Sports

October 29, 2013

After all these years

Dalton State Roadrunners ready for hoops revival

The 15 players wearing blue-and-silver uniforms didn’t sign with Dalton State College thinking a championship would come right away.

But being part of a first-year men’s basketball program hasn’t taken away their expectation of winning — or having fun on the court.

“I know this town is ready for basketball,” senior shooting guard Ricky Sears said, “and we’re going to give them a show.”

The Roadrunners will begin their efforts to rebuild a once-rich tradition of winning at the school when they tip off their 2012-13 season at 7 p.m. central time Wednesday at Spring Hill College in Mobile, Ala. The Roadrunners will play 30 official games and two exhibition contests this season, including 16 home games at the trade center in Dalton. The home opener is Nov. 7 against Hiwassee College of Madisonville, Tenn.

Dalton State became a member of the National Association of Intercollegiate Athletics (NAIA) this summer but won’t have a conference home for any of its sports during the 2012-13 school year. As a result, the Roadrunners won’t be able to compete for NAIA championships or postseason berths.

Those drawbacks didn’t stop head coach Tony Ingle — who led Kennesaw State to an NCAA Division II national title in 2004 and guided the Owls to a victory against Georgia Tech in 2010, after the program moved up to Division I — from recruiting players from six different states who have been working to become a team despite being strangers just a few months ago.

“We’re all going to play together,” said junior Preston Earle, who can play both guard and forward. “Some players will have good games and other players other games. When we get together, we’ll be trouble.”

The roster is made up of three seniors, seven juniors, two sophomores and three freshmen. The only Roadrunner from a high school in Murray or Whitfield counties is junior Caz Cole.

The 2009 Dalton High School graduate signed with Columbus State — he was redshirted his freshman season — before transferring to Auburn University at Montgomery (Ala.), where he played the past two seasons.

O’Shea Hill, who was a senior last season at Northwest Whitfield High School, signed with the Roadrunners in the spring, but Ingle said Hill is now attending Georgia Northwestern Technical College. He isn’t listed on the roster posted on the GNTC athletics website (bobcatscountry.com).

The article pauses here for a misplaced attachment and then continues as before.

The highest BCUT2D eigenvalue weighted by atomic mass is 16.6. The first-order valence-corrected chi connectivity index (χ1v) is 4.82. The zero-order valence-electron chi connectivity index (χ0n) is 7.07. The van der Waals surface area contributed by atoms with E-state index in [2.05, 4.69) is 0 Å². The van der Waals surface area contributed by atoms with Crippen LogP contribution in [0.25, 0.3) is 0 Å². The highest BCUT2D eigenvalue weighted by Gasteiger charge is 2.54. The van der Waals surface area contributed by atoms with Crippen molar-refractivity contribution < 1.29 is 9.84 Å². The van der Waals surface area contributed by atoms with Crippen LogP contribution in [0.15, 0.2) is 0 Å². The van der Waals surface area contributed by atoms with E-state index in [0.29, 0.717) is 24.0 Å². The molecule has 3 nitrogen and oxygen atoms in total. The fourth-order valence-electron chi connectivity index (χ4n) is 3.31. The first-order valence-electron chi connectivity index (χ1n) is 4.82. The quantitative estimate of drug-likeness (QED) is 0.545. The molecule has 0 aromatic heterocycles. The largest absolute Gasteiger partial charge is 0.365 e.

“Everyone asked me about how I made up this team,” Ingle said. “I didn’t want all freshmen. I wanted some from each class. I wanted a few seniors, a few juniors, a few sophomores and a few freshmen. I didn’t want all freshmen. I wanted some older guys to be the role models and teach the younger guys.”

One of those seniors, Sears, followed assistant coach John Redman from Spring Hill and is expected to be a starter for the Roadrunners when they take on his old school on Wednesday. The 6-foot-2-inch, 190-pound Sears played his freshman and sophomore seasons at junior colleges in Alabama. When he transferred to Spring Hill, he was one of the top-10 junior college players in the country, according to Dalton State’s website.

Sean Tate (5-8, 140) is the likely starter at point guard. He played two seasons at Chattahoochee Tech, a junior college in Marietta, and averaged 14 points and 2.4 rebounds per game last season. Raheem Mosley (6-9, 205) will plant in the post for much of the season. He played two years at Alabama’s Marion Military Institute.

Ingle is less certain about the other two spots in the starting lineup, along with the bench rotation.

“It’ll take a few games to get that sorted out,” Ingle said. “I could have some players who don’t play well in front of fans or some players who play better than they practice.”

Dalton State’s schedule includes 23 games against NAIA schools and eight games against schools from Georgia. The Roadrunners will play exhibitions against NCAA Division I programs Jacksonville State and Austin Peay State University.

This isn’t the first time Dalton has had a college basketball team, but it is the first time in a while.

When Dalton State College was still known as Dalton Junior College, it had a men’s basketball team from 1968 to 1978, with home games played on campus at Bandy Gymnasium. With Melvyn Ottinger as head coach, the Roadrunners went 231-78, won division titles in 1970 and 1974, captured state titles in 1970 and 1972, and brought home regional championships in 1972 and 1973. Twice the Roadrunners advanced to the national tournament, and in 1972 they finished ranked No. 2 in the country in the coaches poll.

Living up to winning expectations is part of the job for Ingle, who graduated from North Whitfield High School and played at Dalton Junior College from 1971 to 1973. The trade center can hold about 1,950 fans for basketball, and through mid-October some 720 season tickets had been sold, which athletic director Derek Waugh called an impressive number — and one he believes shows how invested the community is in the re-launched Roadrunners.

“I know Tony feels the weight of the world on his shoulders to win every game,” Waugh said. “In season one, that’s just so unrealistic. Anything worth building takes time.”

Wins are nice, but Ingle said his ruler for measuring the team’s success won’t be its record at the end of this season. His goals include creating a buzz for future years and giving fans a reason to return to the trade center.

“I want to put out a competitive team that plays hard and the fans can be proud of and enjoy watching,” Ingle said. “I worked here in Dalton. I worked in the carpet mills and taught at two of the high schools. I want people to get off work and have the choice to go watch a basketball game and be entertained. Sure, I’d like to win, but building a program takes time.”

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